Love Potions
by Leslie Esdaile, contemporary (2002)
Arabesque, $6.99, ISBN 1-58314-289-4


I noticed a trend in Leslie Esdaile's books - her heroines are no strangers to masturbation. Ms Esdaile doesn't use these scenes to tantalize or tease, however, they are often a means to convey the heroine's sense of loneliness and frustrations.

Love Potions is Leslie Esdaile's further pushing at boundaries of the rules of the romance genre. This story is more of a story of friendship between women rather than a straightforward romance, with a little bit of mystical elements thrown in, and I like it. It is just too bad that the heroine Nicole Gordon is one whiny, miserable, and killjoy woman.

On Valentine's Day, a group of friends gather around at Victoria Jones' beauty parlor for some girlfriend-bonding and male-bashing fun. They have read way too much Terry MacMillan if you ask me. There are Nicole, of course, who is a single-mother and the new girl on the block. Delores Thompson is a waitress in her midforties who keep moving from dead end relationships with married men to more dead end relationships with more married men. Gail Jackson, a divorcee in her early forties, is working in a hospital trying to make ends meet. And there's Jo Jo, the gay hairdresser (we always need one of those) who's the honorary girlfriend.

While doing some male-bashing that will make the ladies of Waiting To Exhale damn proud (be warned, apart from Jo Jo and the hero Adam Bastille, all other men are deadbeat dads, chronic adulterers, wife beaters, and parasites - men may have to gird their testicles a bit before reading this book), they come up with some plan to make some money on the side. No, it's not what you think. They will hold some psychic act and charge people for readings. They will also sell an assortment of love/aphrodisiac/confidence/courage potions.

It is a huge success, and Nicole seems to have found a knack to be a psychic who gives corny advices about seeing into your heart and other crock. Dionne Warwick should hire her for her psychic hotline. Unfortunately, just as the constantly whining, guilty, and complaining Nicole predicted, consequences come soon with devastating results.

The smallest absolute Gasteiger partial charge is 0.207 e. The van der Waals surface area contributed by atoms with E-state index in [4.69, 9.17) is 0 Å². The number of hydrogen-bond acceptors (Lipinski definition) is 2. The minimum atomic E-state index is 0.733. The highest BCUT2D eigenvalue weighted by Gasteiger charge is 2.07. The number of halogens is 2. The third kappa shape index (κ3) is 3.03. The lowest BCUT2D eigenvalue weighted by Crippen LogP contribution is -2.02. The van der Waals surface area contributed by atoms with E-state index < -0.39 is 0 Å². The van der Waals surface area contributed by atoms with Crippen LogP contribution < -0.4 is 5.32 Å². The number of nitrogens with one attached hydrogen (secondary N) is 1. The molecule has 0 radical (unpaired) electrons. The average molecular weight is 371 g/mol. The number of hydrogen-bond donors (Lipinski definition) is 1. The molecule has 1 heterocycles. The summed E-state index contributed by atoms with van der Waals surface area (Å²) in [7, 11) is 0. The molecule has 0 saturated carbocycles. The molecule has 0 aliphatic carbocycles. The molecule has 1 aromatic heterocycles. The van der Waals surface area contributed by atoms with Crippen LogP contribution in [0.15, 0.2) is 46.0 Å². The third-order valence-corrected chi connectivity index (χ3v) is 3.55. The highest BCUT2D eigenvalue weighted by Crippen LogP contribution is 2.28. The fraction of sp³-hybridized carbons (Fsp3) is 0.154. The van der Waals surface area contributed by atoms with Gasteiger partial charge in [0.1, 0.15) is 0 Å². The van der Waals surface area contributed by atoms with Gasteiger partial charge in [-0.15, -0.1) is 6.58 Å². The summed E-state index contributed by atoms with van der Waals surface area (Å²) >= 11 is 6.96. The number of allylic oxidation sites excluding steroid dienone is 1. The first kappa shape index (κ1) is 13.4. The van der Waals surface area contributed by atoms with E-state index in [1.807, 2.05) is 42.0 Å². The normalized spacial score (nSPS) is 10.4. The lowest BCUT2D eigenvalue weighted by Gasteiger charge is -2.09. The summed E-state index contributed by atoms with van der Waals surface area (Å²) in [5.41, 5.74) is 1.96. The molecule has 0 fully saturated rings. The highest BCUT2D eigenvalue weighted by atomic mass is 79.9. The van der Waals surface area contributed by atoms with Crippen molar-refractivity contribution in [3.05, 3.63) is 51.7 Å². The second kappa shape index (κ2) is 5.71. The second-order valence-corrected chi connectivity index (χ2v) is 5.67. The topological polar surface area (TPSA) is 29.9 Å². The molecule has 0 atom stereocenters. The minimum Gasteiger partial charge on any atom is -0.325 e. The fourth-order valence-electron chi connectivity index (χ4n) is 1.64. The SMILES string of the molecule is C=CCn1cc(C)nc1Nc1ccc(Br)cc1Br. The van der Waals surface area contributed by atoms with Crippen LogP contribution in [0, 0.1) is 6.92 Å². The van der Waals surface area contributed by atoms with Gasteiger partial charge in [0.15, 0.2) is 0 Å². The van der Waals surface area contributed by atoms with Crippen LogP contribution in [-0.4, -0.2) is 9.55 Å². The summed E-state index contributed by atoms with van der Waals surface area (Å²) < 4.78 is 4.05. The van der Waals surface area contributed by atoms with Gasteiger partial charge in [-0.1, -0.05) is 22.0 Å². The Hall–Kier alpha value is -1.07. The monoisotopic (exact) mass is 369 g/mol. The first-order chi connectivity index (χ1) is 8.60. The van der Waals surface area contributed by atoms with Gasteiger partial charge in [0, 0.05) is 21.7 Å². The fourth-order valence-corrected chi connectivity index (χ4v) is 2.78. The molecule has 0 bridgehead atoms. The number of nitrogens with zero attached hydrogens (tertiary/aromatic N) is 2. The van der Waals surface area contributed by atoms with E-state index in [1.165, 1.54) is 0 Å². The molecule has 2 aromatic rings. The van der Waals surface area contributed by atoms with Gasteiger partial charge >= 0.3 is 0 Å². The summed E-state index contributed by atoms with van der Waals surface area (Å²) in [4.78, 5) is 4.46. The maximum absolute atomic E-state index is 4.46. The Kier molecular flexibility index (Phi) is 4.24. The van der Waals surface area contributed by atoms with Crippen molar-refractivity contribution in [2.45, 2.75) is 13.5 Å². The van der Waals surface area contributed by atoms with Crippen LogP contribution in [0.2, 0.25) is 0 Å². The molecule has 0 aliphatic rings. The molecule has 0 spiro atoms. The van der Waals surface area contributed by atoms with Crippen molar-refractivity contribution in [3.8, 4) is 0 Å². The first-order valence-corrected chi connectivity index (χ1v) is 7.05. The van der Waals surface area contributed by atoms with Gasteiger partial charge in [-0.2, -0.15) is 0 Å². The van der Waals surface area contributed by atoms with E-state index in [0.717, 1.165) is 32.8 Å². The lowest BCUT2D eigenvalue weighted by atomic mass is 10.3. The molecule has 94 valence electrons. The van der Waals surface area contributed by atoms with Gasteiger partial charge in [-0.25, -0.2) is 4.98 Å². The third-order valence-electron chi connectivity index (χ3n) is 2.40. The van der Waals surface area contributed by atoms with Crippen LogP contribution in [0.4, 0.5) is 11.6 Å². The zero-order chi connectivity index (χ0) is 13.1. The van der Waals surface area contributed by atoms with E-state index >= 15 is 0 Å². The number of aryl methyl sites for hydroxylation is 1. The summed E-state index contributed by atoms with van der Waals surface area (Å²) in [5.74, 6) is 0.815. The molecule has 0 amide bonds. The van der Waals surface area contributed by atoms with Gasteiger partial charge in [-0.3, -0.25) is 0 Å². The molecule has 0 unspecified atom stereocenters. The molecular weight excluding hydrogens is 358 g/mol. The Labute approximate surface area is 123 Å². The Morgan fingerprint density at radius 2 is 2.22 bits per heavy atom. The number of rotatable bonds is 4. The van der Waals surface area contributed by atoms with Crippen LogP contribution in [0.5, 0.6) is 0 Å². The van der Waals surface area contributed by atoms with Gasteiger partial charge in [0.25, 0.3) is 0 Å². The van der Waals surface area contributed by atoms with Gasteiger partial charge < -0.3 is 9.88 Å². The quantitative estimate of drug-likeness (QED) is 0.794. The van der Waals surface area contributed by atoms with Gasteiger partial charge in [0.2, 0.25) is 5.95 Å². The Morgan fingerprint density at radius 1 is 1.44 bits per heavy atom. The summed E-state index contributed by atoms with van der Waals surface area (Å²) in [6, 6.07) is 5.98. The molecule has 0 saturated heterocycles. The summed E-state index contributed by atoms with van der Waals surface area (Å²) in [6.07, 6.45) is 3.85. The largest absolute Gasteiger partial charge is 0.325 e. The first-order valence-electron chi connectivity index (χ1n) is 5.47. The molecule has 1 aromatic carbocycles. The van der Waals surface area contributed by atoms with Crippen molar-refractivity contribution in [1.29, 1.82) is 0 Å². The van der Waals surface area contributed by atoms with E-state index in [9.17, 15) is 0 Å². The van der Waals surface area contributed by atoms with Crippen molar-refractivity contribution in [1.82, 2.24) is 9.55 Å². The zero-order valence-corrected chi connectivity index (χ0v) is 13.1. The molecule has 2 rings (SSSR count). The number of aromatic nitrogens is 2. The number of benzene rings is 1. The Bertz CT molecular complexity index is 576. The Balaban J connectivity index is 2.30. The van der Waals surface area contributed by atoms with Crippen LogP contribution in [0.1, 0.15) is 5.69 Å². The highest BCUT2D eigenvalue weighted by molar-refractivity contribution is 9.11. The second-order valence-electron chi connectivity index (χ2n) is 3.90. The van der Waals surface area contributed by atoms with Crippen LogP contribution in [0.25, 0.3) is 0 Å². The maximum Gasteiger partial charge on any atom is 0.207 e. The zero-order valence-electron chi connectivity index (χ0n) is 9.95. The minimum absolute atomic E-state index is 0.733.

Gail, that silly woman, steals the test tubes from her workplace instead of buying them from stores. Can we say "sacked with no references"? Delores gets dumped by her lover, when said lover and his wife experience a mighty epiphany at Madame Nicole Psychic's mumbo-jumbo yammerings. The IRS starts sniffing at Victoria's hind. Nicole whines and complains that all their lives are going to hell. Wait until I get my hands on her and put that gag to good use.

When one of their clients find some chicken guts on her doorstep, Adam Bastille, PI and whom the ladies above call "Blade" (ooh, Wesley Snipes, ooh), is called on to investigate. He suspects the ladies, because who else will put chicken guts on one's doorsteps but dabblers of the occult, right?

But since the ladies are now forced to do the fake occult thing full time, and since Adam is really sniffing at Nicole's rump like a horny dog in heat, oh, what to do, what to do? Delores, Vic, and Gail all say "Let's roll, sisters!" while Nicole whines. And complains. Whines some more. Complains some more. Good grief, lady, yes, I get it, life is sad.

Adam is a nice hero - he's not perfect, but he's nice, honorable, responsible, and yes, he's looking for a good woman to marry and love. Nicole may have the most sour disposition this side of the hemisphere, and she has to pushed into taking any proactive decisions, but she's a responsible mother and daughter at the end of the day. I guess maybe she has the right to moan and whine since she's always financially strapped, but there has to be a limit somewhere, you know.

But what's more interesting is the friendship between Nicole, Jo Jo, Gail, Delores, and Victoria. They have different personalities, but they are supportive of each other and are always there when it counts. And no, there is no catfight between Delores and Nicole, in case you're expecting that. The message here is that while guys are fine and dandy, in the end sometimes it's the sisterhood that counts. Men come and go, but friends stick together through thick and thin.

And while the male-bashing can get a bit thick at times, there's also a paradoxical and whimsical subtext here: love is predestined by the Creator, and there is always the right person waiting out there. The message here is to be strong through adversities while remaining optimistic when it comes to love.

Sounds like an Oprah Winfrey episode, doesn't it? But Ms Esdaile has a light and whimsical touch in her prose that makes even some of her more heavy-handed preachings always readable. If the heroine isn't such a whiny killjoy, Love Potions will be one magical concoction that bedazzles and bewitches me utterly.

Rating: 87


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